participating in walkouts
and protests over guns and gun violence. Now, a number
of colleges have released statements with an encouraging message
for high school students who want to speak their mind on this issue:
Engaging in peaceful protest won’t impact your college admission
As you might expect, the University Near Here has joined the mighty
chorus; to do otherwise might impact the school's already dismal
As I commented: But once you get here... Make sure to follow the
dress code for Cinco de Mayo and Halloween. And there are other
areas where you might want to
■ Lifezette notes The Son Attempting to Rise: Son
of Socialist Sen. Bernie Sanders Is Seeking Seat in New
Hampshire. Again, he wants to be my CongressCritter,
in Claremont, which is on the NH-Vermont border, the other end
of the state from my Congressional district.
Andy Sanborn, a Republican running for the 1st District, slammed
Sanders on Tuesday as an “out-of-district socialist” whose views
don’t align with the state’s motto, “Live Free or Die.”
"I am appalled, but not surprised, [that] Bernie Sanders is sending
his socialist son here to dismantle our state motto," Sanborn said
in a statement. "We are a state that believes in personal freedom,
personal liberty, and individual rights, yet Sanders' socialist
views look to turn New Hampshire residents into
government-controlled zombies, where you lose the right to think for
yourself, act for yourself, and live free."
Andy Sanborn has
his campaign website up
and running, and it contains Pun Salad bait:
Known for his quick wit, inability to spell, sharp financial acumen
and fierce loyalty to friends and family, this 4th generation NH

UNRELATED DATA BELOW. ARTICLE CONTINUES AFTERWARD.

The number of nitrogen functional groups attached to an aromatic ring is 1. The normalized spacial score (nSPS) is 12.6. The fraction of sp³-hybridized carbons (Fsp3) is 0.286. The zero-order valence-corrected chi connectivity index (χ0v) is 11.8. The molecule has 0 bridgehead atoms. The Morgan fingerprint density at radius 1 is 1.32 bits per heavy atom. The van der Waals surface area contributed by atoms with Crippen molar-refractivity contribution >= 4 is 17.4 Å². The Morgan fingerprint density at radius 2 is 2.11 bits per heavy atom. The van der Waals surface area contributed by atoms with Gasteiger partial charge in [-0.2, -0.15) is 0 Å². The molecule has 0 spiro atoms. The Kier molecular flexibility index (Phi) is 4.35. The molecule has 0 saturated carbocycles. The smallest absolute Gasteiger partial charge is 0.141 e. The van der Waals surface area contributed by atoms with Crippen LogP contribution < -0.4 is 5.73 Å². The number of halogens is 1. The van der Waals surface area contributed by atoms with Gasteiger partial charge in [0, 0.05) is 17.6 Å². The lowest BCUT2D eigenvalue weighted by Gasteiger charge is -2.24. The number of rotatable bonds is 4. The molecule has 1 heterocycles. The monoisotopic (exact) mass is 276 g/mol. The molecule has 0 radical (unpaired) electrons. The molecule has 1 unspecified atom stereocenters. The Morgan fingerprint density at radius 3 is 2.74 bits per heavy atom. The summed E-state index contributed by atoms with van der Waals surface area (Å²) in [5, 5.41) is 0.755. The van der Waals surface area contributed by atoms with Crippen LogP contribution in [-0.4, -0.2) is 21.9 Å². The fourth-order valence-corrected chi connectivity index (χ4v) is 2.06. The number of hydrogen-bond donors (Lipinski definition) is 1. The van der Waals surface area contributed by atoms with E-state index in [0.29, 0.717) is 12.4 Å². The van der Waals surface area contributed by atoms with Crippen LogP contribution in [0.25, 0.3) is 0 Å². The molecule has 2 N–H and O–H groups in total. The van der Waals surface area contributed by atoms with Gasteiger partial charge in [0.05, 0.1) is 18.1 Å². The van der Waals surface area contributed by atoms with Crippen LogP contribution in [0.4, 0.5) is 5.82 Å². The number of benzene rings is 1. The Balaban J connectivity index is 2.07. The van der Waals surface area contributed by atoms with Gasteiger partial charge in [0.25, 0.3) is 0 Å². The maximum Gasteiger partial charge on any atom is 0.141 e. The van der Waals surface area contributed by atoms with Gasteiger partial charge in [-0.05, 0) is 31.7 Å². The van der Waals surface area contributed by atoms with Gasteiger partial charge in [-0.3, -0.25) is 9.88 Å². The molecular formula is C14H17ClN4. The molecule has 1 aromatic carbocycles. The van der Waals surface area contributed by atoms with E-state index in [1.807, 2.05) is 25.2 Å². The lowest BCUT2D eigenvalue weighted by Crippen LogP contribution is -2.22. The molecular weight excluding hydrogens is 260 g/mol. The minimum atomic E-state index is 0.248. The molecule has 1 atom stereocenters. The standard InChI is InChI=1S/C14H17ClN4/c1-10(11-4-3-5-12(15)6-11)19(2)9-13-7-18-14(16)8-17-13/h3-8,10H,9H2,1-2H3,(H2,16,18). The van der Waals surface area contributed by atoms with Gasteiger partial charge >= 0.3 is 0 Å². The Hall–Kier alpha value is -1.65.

native unabashedly fights for limited government, economic
opportunities for all and as his friend US Senator Rand Paul says,
“A government so small we can barely see it.”
I might remain a registered Republican just so I can vote for
Sanborn in the primary.
■ At NR, Alexandra DeSanctis notes what should be obvious: NRA
Critics Ignore Political Influence of Planned Parenthood. A
Planned Parenthood also — and unlike the NRA — rakes in over half
a billion dollars in government funding each year. The group then turns around and spends much of that money not only to fund abortion procedures for low-income women (albeit indirectly), but also to lobby the federal government for additional funding and elect Democratic politicians who will vote to eliminate restrictions on that funding, and on abortion itself.
Good luck getting anyone on the left to square that circle.
■ And New Hampshire is hitting above average in USNews
comparisons of Best
Some states shine in health care. Some soar in education. Some excel
in both – or in much more. The Best States ranking of U.S. states
draws on thousands of data points to measure how well states are
performing for their citizens. In addition to health care and
education, the metrics take into account a state’s economy, the
opportunity and quality of life it offers people, its roads,
bridges, internet and other infrastructure, its public safety and
the fiscal stability of state government.
Spoiler: number one is Iowa. But NH is a solid fifth.